How to Read a Tire Gauge

by John Stevens J.D.

Maintaining a tire's air pressure will ensure that the tire will operate at its peak efficiency. A tire gauge is used to measure this pressure. Most tire gauges provide two different units of measure: psi and kPa. The term psi, or pound-force per square inch, is the unit of measure most commonly associated with automobile and motorcycle tires. The term kPi, meaning kiloPascal, is a unit of measure commonly used for smaller tires, such as those for bicycles. The psi reading on the gauge is usually marked between 0 and 120, while the kPa reading is generally marked between 150 and 800.

Position the circular portion of the tire gauge over the tire's valve stem. The valve stem is the rubber piece located through the exterior of the tire's wheel. Most valve stems have a small rubber cap located at the tip of the stem. Remove the cap by twisting it in a counterclockwise direction.

Take a reading of the tire's pressure with the tire gauge. Push the tire gauge onto the tip of the valve stem. It's normal to hear air escaping from the valve stem when fitting the gauge into place. The tire gauge should be pressed straight onto the stem as opposed to at an angle to minimize the loss of air and to acquire a proper reading. If using a mechanical gauge, ensure that the bottom of the gauge is free from obstruction as a plastic measuring instrument will slide out of the bottom of the gauge's housing.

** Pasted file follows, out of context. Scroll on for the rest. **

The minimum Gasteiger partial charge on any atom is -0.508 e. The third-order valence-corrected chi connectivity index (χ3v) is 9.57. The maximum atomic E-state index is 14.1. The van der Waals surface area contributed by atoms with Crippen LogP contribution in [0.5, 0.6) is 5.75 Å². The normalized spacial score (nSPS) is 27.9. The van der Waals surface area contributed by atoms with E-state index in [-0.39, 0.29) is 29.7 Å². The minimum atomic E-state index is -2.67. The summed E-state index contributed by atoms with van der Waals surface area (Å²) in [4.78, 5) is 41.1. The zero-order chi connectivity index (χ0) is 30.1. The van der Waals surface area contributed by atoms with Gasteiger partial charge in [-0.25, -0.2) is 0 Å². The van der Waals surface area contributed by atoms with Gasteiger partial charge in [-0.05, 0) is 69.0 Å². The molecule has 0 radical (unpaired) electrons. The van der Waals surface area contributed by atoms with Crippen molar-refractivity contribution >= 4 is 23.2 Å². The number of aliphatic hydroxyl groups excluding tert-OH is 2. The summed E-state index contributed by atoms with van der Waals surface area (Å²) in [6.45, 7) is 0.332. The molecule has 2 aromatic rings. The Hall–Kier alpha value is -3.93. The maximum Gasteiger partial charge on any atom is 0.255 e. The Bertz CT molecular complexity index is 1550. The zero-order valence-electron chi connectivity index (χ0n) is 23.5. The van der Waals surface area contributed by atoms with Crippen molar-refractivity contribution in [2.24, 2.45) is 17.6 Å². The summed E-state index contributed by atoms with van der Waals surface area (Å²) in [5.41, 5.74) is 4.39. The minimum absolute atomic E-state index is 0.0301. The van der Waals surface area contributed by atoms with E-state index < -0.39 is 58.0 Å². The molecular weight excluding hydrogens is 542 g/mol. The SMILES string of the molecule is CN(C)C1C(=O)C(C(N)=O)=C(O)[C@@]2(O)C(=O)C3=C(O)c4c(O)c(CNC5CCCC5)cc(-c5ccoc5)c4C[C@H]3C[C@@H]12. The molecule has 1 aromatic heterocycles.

Determine the tire's pressure by reading the gauge. If using a mechanical gauge, the measured pressure is found at the point where the plastic measuring instrument meets the base of the gauge's housing. For example, if the first number that appears just below the gauge's housing is 40 psi, the air pressure within the tire is 40 pounds of force per square inch. If using a digital gauge, the tire's pressure will be displayed on the digital screen.

About the Author

John Stevens has been a writer for various websites since 2008. He holds an Associate of Science in administration of justice from Riverside Community College, a Bachelor of Arts in criminal justice from California State University, San Bernardino, and a Juris Doctor from Whittier Law School. Stevens is a lawyer and licensed real-estate broker.

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